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UN: 'No conclusive proof' on chemical weapons in Syria

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UN: 'No conclusive proof' on chemical weapons in Syria

REYHANLI, Turkey — The Independent International Commission of Inquiry on the Syrian Arab Republic, a United Nations commission investigating claims of the use of chemical weapons in Syria, clarified on Monday that it has "not reached conclusive findings" on the use of such weapons.

On Sunday, UN human rights investigator Carla del Ponte, who is a member of the commission, said, "According to the testimonies we have gathered, the rebels have used chemical weapons, making use of sarin gas."

"We still have to deepen our investigation, verify and confirm (the findings) through new witness testimony, but according to what we have established so far, it is at the moment opponents of the regime who are using sarin gas," del Ponte said in an interview on Swiss radio.

The attack del Ponte was referring to was the only instance in which the Syrian government allowed UN personnel in to investigate chemical weapons use.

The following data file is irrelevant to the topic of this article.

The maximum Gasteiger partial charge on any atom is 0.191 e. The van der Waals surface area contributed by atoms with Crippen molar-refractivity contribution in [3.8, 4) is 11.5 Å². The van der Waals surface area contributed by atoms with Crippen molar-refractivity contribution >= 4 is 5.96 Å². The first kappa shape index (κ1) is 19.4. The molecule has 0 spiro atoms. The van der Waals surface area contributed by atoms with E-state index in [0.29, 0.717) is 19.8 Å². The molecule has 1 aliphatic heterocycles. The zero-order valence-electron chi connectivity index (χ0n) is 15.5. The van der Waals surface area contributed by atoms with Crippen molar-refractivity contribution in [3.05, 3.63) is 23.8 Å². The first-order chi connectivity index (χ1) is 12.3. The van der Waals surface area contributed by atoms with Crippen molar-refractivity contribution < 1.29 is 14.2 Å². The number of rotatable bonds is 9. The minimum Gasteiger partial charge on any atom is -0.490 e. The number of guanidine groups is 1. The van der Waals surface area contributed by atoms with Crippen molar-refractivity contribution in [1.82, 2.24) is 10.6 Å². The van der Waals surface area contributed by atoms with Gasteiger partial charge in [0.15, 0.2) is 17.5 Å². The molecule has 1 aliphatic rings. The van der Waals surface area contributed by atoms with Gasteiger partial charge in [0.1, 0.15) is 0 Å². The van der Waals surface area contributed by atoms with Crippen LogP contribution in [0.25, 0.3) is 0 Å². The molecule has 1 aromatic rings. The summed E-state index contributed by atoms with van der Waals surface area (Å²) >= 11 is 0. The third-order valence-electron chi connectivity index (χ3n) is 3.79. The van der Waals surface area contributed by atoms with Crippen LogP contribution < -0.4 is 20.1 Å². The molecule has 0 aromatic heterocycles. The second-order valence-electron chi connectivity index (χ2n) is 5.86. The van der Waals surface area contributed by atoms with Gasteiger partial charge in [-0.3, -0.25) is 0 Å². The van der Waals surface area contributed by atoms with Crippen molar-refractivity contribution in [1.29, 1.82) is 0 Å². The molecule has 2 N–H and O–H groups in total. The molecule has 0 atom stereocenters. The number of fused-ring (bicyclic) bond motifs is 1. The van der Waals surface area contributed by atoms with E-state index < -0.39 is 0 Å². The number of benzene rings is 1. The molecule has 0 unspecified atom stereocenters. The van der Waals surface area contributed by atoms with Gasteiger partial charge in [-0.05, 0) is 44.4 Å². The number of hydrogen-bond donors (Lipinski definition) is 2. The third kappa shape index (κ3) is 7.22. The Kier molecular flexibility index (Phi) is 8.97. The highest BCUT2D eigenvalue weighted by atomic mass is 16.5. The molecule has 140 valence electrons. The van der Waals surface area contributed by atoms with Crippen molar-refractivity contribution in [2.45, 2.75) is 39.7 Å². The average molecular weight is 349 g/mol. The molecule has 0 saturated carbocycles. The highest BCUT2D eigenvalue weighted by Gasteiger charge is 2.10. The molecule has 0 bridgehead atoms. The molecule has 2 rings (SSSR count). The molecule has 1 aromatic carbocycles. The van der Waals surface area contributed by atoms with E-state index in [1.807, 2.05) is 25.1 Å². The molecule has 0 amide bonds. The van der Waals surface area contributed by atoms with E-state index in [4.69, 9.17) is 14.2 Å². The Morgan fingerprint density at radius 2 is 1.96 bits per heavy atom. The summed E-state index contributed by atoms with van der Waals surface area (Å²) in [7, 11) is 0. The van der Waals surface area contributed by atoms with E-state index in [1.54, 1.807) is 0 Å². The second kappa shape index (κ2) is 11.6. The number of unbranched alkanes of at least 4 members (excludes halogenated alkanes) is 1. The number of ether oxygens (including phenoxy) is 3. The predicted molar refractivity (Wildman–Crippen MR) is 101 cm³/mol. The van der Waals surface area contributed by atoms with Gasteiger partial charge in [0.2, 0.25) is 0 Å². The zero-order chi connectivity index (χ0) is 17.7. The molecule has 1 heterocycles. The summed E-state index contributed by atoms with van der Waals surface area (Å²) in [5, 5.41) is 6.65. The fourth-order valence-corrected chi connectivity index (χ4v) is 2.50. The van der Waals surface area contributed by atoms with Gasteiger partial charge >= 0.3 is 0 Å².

The White House weighed in on Monday afternoon, with spokesman Jay Carney saying it was highly likely that the Syrian regime, not the rebel opposition, was responsible for any chemical weapons use.

Carney said there was evidence that chemical weapons have been used in Syria, but not conclusive proof.

The Free Syrian Army, the main rebel group opposing Syrian President Bashar al-Assad's regime, rejected del Ponte's claims. Saleem Edris, the FSA's chief of staff, spoke to Al Jazeera, calling the remarks a "huge injustice" and "provocation" to the Syrian people.

Del Ponte's remarks were based on "witness testimony", she said. But eyewitness testimony can also be unreliable.

In Aleppo and in Idlib, a number of witnesses to suspected chemical weapons attacks, including doctors, told GlobalPost that sarin gas was used by regime forces. But independent experts later ruled out sarin after studying photographs and videos of both victims and the spent munitions.

Doctors in Turkey say initial tests of blood samples from victims of a suspected chemical weapons attack in Syria last month are negative for sarin gas.

This article originally appeared on GlobalPost.

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